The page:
So Rory McIlroy believes that long putters provide his PGA Tour playing partners with competitive advantages? How else to interpret the curly one’s tweet on Wednesday in support of the USGA and R&A’s proposed plan to outlaw the way Keegan Bradley, Webb Simpson, Ernie Els, et al, swing (or don’t swing, according to Tiger Woods and golf’s governing bodies) their belly putters?
Fully agree with the anchoring ban. Better image for the game of golf, skill and nerves are all part of the game. Level playing field in '16— Rory Mcilroy (@McIlroyRory) November 28, 2012
To recap, McIlroy in 2012:
- Won his second major
- Captured five tournaments worldwide
- Beat Bradley in his Ryder Cup singles match despite almost missing his tee time
- Earned more money playing golf than any other player on the PGA and European Tours
- Secured his position as No. 1 in the world for the foreseeable future
And the young Ulsterman boosts golf’s overlords’ plan to yank the big bats from the bellies of his opponents? To the contrary, were the nerve-less 23-year-old with the skills to surpass Jack Nicklaus’ record of 18 major championships seriously interested in a more even match-up, he might want to give a few strokes to those he regularly beats up on out there on tour.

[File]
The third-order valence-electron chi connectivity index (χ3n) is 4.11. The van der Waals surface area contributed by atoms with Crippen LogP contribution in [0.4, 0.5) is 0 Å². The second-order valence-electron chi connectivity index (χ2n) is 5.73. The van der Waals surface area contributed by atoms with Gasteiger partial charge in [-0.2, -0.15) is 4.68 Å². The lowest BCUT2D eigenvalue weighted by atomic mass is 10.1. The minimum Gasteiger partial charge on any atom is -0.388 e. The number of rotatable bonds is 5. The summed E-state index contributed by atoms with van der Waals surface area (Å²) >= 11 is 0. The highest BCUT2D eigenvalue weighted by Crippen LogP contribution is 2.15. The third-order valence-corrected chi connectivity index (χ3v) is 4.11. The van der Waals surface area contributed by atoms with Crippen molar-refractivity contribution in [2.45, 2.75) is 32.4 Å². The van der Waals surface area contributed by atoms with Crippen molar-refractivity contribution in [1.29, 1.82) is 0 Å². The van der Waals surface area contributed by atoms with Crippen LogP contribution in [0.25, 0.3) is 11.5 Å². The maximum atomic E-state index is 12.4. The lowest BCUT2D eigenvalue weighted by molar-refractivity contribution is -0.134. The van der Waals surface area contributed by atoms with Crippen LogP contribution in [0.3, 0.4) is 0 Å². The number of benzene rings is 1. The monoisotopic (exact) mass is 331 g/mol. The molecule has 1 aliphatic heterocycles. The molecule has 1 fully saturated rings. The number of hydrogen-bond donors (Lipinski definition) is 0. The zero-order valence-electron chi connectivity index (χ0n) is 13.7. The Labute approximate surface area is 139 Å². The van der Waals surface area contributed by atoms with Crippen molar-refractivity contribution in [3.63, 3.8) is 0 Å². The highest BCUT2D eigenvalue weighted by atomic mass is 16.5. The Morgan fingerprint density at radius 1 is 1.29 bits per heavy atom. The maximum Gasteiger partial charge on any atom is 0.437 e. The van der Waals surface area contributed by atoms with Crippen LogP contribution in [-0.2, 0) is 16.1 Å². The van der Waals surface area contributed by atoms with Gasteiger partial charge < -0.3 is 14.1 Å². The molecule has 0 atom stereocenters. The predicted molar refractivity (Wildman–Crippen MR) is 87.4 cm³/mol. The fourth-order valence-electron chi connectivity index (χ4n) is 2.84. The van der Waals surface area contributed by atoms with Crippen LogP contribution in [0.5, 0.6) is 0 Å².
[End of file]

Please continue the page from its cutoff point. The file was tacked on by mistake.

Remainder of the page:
For the record, the powers-that-be claimed that their plan to eliminate the practice of anchoring had nothing to do with golfers who used long putters winning three of the past five majors.
“In actual fact, I think we have to make it very clear that this proposed rule change is not directly performance‑related,” R&A chief executive Peter Dawson said during a teleconference Wednesday morning. “It would be extremely difficult to gain any meaningful performance data, because there is no control experiment as to how a particular player might have putted had he been using a conventional stroke as opposed to an anchored one on a particular day. In terms of comparing players that are using anchored strokes with players who are using conventional strokes, there is no compelling data to say one is better than the other. It's an individual thing for individual players.
“But I emphasize,” Dawson repeated, “the reason for proceeding with this rules change is not performance related.”
Rory Mac may beg to differ.